On June 28, 2000, [plaintiff] pled guilty to two counts of robbery in Santa Clara County pursuant to a negotiated disposition that [plaintiff] would not serve any additional custody time than that previously imposed on the prior state and federal convictions. [(Dkt. No. 1 at 6-7.)] However, after the imposition of this sentence, the CDCR erroneously reset [plaintiff's] release date from June of 2002 to July 27, 2006. [(Id., at 7.)] [Plaintiff] alleges that absent this error, [plaintiff] would have concluded his state term and begun serving his federal sentence in June of 2002. (Id.)

On July 11, 2002, [plaintiff] filed a petition for a writ of habeas corpus in the Santa Clara Superior Court. (Id.) In that petition, [plaintiff] asserted that he had been assured that if he pled guilty he would be sentenced concurrent to the Contra Costa case and would serve no additional time in prison. (Id.) On May 15, 2003,*fn1 the Contra Costa Superior Court issued a final order directing the CDCR deliver [plaintiff] to the custody of the Attorney General of the United States or his authorized representative for the purpose of commencing service of the 60 month consecutive sentence imposed in the federal action. (Id.) On May 16, 2003, a deputy clerk of the Santa Clara Superior Court served Jack Marshall, acting warden of North Kern State Prison with a copy of the May 15, 2003 order. (Id.) The order was received by the warden's office on June 2, 2003. (Id.) The CDCR apparently attempted to comply with this order, but the federal government refused to take custody of [plaintiff] at that time. (Id.)

In July 2006, federal marshals took custody of [plaintiff]. [Plaintiff] then initiated federal habeas proceedings to receive credit against his federal sentence for the additional time he spent incarcerated in state prison. (Id.) On May 23, 2008, the Santa Clara Superior Court issued an order vacating [plaintiff's] seven year sentence imposed on July 14, 2000 and re-sentenced [plaintiff] to a term of two years nunc pro tunc to July 14, 2000, which was to run concurrent to any state or federal sentence. (Id. at 7-8.) The court further found that [plaintiff] had completed service of all imposed California state prison terms on June 18, 2002, and was no longer serving any prison sentence for any California state offense. (Id. at 8.) Notice of the same was timely provided to CDCR. (Id.)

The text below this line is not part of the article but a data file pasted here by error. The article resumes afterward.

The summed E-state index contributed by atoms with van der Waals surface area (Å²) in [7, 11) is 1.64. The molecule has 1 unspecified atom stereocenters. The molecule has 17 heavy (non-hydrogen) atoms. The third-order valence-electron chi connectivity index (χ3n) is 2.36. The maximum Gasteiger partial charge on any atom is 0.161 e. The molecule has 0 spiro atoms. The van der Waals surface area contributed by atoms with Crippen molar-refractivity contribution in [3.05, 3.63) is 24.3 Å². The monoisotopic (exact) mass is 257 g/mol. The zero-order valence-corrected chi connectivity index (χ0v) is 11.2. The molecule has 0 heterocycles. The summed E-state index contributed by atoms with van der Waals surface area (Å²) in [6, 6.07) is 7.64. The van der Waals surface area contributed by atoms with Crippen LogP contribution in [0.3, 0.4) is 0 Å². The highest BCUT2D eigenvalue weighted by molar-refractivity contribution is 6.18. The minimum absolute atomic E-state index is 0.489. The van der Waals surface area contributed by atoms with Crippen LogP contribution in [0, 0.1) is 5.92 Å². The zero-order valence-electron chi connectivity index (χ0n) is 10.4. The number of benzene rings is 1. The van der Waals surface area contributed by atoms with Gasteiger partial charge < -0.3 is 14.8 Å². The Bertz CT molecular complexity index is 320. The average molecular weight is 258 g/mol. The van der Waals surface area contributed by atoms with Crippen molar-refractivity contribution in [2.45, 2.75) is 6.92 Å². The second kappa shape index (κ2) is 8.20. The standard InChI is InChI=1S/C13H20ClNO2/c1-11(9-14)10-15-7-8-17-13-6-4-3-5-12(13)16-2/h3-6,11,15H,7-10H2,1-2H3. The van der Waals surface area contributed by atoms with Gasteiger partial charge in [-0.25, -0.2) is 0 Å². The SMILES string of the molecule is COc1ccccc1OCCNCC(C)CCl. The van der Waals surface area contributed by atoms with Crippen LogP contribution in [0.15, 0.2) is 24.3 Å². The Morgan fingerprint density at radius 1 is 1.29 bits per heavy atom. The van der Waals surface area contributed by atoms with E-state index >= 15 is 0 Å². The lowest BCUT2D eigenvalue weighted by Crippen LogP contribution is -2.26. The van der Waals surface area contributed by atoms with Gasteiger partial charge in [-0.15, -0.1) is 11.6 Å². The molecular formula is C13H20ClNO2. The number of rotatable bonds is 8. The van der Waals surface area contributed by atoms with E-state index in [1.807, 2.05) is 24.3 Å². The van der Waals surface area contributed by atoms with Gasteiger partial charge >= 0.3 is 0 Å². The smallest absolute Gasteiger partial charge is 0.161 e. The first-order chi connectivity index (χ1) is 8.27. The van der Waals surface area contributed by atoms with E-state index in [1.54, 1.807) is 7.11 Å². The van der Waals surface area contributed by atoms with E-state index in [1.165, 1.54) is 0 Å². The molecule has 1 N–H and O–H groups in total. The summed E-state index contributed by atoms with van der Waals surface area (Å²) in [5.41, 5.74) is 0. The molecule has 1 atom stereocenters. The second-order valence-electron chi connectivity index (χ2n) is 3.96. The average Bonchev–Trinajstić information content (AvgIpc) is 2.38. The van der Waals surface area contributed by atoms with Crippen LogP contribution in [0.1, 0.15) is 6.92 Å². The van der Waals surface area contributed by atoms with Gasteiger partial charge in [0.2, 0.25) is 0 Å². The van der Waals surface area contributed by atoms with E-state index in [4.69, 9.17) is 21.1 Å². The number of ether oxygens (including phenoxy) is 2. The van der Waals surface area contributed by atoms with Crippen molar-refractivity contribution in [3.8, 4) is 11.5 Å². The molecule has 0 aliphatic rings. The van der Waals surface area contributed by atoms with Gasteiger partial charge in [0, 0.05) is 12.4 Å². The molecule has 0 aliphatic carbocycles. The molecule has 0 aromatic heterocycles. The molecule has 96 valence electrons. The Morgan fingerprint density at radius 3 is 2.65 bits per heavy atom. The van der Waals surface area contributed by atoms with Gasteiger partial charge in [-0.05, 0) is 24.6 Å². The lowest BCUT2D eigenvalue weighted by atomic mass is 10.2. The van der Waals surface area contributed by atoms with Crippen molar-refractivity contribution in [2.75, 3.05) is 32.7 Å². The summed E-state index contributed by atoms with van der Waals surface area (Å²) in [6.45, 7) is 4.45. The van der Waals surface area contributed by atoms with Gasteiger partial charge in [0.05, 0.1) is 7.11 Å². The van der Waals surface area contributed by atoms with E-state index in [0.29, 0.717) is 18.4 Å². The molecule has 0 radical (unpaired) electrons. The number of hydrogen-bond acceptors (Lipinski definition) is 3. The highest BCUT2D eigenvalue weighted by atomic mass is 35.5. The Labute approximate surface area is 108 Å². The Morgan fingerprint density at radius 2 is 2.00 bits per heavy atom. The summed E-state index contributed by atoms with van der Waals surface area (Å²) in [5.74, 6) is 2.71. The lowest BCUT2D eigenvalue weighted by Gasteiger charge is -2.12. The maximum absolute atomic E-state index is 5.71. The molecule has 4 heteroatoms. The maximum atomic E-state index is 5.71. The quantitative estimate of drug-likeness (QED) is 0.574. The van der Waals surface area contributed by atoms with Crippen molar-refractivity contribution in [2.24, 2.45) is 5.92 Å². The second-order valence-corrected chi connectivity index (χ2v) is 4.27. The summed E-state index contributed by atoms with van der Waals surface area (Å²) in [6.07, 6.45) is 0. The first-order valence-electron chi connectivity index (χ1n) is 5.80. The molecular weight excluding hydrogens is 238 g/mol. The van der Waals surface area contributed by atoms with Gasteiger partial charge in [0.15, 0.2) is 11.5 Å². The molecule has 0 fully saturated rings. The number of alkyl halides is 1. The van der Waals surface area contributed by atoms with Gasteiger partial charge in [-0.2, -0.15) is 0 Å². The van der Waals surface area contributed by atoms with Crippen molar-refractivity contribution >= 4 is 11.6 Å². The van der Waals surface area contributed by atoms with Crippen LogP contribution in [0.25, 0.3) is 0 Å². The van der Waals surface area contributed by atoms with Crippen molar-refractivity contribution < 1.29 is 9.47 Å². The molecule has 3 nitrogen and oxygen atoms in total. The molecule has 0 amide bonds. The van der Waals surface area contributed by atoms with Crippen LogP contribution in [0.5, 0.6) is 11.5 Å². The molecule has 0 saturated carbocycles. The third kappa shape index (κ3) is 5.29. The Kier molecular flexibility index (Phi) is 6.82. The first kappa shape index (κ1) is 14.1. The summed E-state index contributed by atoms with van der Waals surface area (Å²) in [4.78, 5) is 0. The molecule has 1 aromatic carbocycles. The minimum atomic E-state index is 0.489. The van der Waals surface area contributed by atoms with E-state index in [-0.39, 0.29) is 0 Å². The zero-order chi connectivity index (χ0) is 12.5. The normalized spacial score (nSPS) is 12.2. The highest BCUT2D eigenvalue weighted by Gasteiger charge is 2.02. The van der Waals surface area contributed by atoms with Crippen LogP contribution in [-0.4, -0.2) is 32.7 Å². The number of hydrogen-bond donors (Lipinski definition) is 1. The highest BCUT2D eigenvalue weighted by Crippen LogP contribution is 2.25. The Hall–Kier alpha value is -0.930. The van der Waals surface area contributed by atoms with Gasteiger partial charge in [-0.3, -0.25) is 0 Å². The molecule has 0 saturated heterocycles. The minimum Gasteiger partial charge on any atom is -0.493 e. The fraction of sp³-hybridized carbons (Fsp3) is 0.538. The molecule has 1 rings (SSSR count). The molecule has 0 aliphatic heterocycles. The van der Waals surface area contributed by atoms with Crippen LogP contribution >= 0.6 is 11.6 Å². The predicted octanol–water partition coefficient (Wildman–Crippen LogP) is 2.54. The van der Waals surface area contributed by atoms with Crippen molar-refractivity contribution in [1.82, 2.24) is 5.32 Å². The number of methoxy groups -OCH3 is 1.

[Plaintiff] alleges that the CDCR failed to conform its records to reflect the May 23, 2008 court order and sentence. (Id.) As a result, the federal authorities were noticed of the order, but would not adjust [plaintiff's] sentence until the CDCR updated its records. (Id.) [Plaintiff] subsequently filed a motion in the Santa Clara Superior Court, requesting the court to issue an order directing the CDCR to conform its records. (Id.) [Plaintiff] alleges that his requests for correction were largely ignored by the CDCR. (Id.)

[Plaintiff] alleges that if he had been properly transferred to federal custody by the CDCR on June 18, 2002, he would have been released from federal custody no later than June 18, 2007. (Id.) [Plaintiff] further alleges that had he been transferred to federal custody immediately after the May 23, 2008 order, he would have been immediately released. (Id.) However, [plaintiff] was not released from federal custody until December 1, 2008. (Id.)